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Guest Article: The Uphill Struggle That IS PDGM

Monday, August 20, 2018   (0 Comments)
Posted by: Kyle Simon

By Duane Blackwell, CEO, National Home Health Analytics

As we all know, the Centers for Medicare & Medicaid Services (CMS) in July released this year’s proposed rule outlining changes in home health payment and policy for calendar years 2019 and 2020. It's essentially a rehash/redo of the Home Health Groupings Model (HHGM) – now called PDGM (Patient-Driven Groupings Model) that we all so enthusiastically embraced last summer (yeah, right), except that this time there is not a near $1 Billion reimbursement cut baked into the rule. In fact, the new proposed reimbursement figures truly appear budget neutral (at least on the surface). That said, there are always winners and there are always losers! I mean, that's life. Right?

Our good buddies at CMS were kind enough to provide an “Impact Assessment Tool” with a nationwide listing of every home health agency (via Medicare Provider Number) along with the financial impact of the new rule on each agency's existing revenue stream. There's some fascinating stuff within the bowels of that tool! To make things perhaps a bit more transparent, we decided to go in and “unblind” the data to include names of the individual home health agencies. We also tallied the financial impact state-by-state to get a better picture of how the various fifty do individually. Actually, we even did a bit more than that!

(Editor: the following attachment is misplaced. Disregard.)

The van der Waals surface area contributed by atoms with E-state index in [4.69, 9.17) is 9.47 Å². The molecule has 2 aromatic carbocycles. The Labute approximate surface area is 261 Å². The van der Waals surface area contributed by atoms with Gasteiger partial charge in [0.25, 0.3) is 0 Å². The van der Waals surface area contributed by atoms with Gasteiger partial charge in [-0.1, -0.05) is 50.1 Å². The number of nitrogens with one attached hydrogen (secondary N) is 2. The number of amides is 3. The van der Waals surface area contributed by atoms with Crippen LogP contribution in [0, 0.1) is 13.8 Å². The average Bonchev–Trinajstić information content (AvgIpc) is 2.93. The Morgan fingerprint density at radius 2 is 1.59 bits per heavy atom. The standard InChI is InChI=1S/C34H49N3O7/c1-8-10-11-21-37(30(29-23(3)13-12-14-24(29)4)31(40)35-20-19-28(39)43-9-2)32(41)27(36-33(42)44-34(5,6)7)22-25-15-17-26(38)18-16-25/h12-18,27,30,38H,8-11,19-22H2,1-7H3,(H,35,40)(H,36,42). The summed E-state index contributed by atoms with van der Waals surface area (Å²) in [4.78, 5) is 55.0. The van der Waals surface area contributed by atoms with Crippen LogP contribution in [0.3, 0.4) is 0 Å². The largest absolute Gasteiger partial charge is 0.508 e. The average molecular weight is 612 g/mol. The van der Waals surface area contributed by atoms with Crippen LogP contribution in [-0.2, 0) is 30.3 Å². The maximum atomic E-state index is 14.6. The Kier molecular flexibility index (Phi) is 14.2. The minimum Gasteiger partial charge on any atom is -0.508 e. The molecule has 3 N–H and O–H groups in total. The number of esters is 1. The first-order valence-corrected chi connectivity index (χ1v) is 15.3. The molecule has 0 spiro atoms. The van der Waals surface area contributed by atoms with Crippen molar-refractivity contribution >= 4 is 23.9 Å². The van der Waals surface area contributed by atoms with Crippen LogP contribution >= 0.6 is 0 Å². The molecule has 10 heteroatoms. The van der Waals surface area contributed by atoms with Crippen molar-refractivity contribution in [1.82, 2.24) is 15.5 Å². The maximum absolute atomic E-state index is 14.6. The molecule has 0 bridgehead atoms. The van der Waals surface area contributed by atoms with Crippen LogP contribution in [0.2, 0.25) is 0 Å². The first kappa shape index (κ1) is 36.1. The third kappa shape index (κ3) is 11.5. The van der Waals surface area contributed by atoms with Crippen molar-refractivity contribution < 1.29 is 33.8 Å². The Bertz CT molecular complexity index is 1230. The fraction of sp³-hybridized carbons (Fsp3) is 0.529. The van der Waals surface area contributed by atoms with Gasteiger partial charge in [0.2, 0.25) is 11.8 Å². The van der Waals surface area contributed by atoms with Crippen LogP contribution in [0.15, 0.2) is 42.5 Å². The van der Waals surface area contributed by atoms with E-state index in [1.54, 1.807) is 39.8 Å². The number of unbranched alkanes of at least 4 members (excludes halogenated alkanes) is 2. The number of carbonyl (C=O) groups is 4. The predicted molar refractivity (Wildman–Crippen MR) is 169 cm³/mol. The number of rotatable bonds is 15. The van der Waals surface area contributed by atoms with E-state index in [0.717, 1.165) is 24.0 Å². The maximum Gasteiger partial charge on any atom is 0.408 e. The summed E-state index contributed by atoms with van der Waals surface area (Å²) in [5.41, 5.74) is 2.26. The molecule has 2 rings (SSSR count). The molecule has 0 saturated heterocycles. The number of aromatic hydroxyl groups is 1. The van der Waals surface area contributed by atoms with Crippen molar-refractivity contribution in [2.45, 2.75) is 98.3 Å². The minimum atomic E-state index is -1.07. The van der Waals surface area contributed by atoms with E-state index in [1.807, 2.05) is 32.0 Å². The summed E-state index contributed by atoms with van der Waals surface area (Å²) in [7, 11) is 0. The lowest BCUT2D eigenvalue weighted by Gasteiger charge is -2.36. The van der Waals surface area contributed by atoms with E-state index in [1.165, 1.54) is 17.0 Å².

Note: If you’d like a copy of the complete unblinded Spreadsheet, shoot me an email with the subject line “Send Me The Spreadsheet”, and I’ll get a copy out to you post haste! It’s just too big a file to include in this article.

Herewith are the “Cliff Notes":

  1. There are 10,480 home health agencies listed in the spreadsheet including 926 from Florida.
  2. On average, each of the 10,480 agencies will lose a total of about $5 (as in five dollars) in revenue under the new system. That's pretty dang close to "budget neutral” (again, at least on the surface). I have some serious reservations about PDGM and “budget neutral”, but that’s another topic for another day.
  3. There are big winners and there are big losers. In Florida, it seems that the agency with the largest projected increase gains $660,664 (sweet!) while the "Biggest Loser" is hit with a drop of $3,125,963 (tart!).
  4. When you consider the State of Florida as a whole, each agency on average will lose $151,947 – some $140.7 million for the statewide total – that's a drop of some 9.4%! In fact, Florida’s $141 million bucket of red ink is easily the country’s largest. ARRGH!